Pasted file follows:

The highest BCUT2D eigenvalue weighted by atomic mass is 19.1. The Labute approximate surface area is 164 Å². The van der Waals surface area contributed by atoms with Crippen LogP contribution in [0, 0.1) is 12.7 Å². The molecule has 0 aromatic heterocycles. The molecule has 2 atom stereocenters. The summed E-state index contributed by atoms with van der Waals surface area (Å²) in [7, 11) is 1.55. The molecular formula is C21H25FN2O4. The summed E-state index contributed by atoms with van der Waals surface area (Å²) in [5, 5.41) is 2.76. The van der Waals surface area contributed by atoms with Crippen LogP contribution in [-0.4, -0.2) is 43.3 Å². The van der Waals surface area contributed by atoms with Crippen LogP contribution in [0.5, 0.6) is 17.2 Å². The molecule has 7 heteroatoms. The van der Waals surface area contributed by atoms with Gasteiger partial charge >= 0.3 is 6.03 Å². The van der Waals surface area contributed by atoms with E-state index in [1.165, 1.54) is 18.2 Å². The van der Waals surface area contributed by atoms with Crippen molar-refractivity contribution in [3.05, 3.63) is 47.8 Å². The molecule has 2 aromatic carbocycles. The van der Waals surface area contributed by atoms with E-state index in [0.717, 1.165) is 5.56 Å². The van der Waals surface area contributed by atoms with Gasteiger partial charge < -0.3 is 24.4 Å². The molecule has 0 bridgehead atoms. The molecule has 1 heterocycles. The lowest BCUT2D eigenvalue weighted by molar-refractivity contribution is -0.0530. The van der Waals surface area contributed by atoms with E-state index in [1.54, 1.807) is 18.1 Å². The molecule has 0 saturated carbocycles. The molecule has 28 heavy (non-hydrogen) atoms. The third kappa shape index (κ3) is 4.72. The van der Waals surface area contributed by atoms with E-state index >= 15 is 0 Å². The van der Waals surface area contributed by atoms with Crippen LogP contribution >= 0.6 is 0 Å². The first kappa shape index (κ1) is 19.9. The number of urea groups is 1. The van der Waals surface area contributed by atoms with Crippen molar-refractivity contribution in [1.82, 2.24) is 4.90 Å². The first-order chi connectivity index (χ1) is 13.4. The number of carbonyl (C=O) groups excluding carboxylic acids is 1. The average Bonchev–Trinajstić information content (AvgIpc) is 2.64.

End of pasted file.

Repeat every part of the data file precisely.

The highest BCUT2D eigenvalue weighted by atomic mass is 19.1. The Labute approximate surface area is 164 Å². The van der Waals surface area contributed by atoms with Crippen LogP contribution in [0, 0.1) is 12.7 Å². The molecule has 0 aromatic heterocycles. The molecule has 2 atom stereocenters. The summed E-state index contributed by atoms with van der Waals surface area (Å²) in [7, 11) is 1.55. The molecular formula is C21H25FN2O4. The summed E-state index contributed by atoms with van der Waals surface area (Å²) in [5, 5.41) is 2.76. The van der Waals surface area contributed by atoms with Crippen LogP contribution in [-0.4, -0.2) is 43.3 Å². The van der Waals surface area contributed by atoms with Crippen LogP contribution in [0.5, 0.6) is 17.2 Å². The molecule has 7 heteroatoms. The van der Waals surface area contributed by atoms with Gasteiger partial charge >= 0.3 is 6.03 Å². The van der Waals surface area contributed by atoms with E-state index in [1.165, 1.54) is 18.2 Å². The van der Waals surface area contributed by atoms with Crippen molar-refractivity contribution in [3.05, 3.63) is 47.8 Å². The molecule has 2 aromatic carbocycles. The van der Waals surface area contributed by atoms with E-state index in [0.717, 1.165) is 5.56 Å². The van der Waals surface area contributed by atoms with Gasteiger partial charge < -0.3 is 24.4 Å². The molecule has 0 bridgehead atoms. The molecule has 1 heterocycles. The lowest BCUT2D eigenvalue weighted by molar-refractivity contribution is -0.0530. The van der Waals surface area contributed by atoms with E-state index in [1.54, 1.807) is 18.1 Å². The molecule has 0 saturated carbocycles. The molecule has 28 heavy (non-hydrogen) atoms. The third kappa shape index (κ3) is 4.72. The van der Waals surface area contributed by atoms with E-state index >= 15 is 0 Å². The van der Waals surface area contributed by atoms with Crippen LogP contribution >= 0.6 is 0 Å². The first kappa shape index (κ1) is 19.9. The number of urea groups is 1. The van der Waals surface area contributed by atoms with Crippen molar-refractivity contribution in [1.82, 2.24) is 4.90 Å². The first-order chi connectivity index (χ1) is 13.4. The number of carbonyl (C=O) groups excluding carboxylic acids is 1. The average Bonchev–Trinajstić information content (AvgIpc) is 2.64.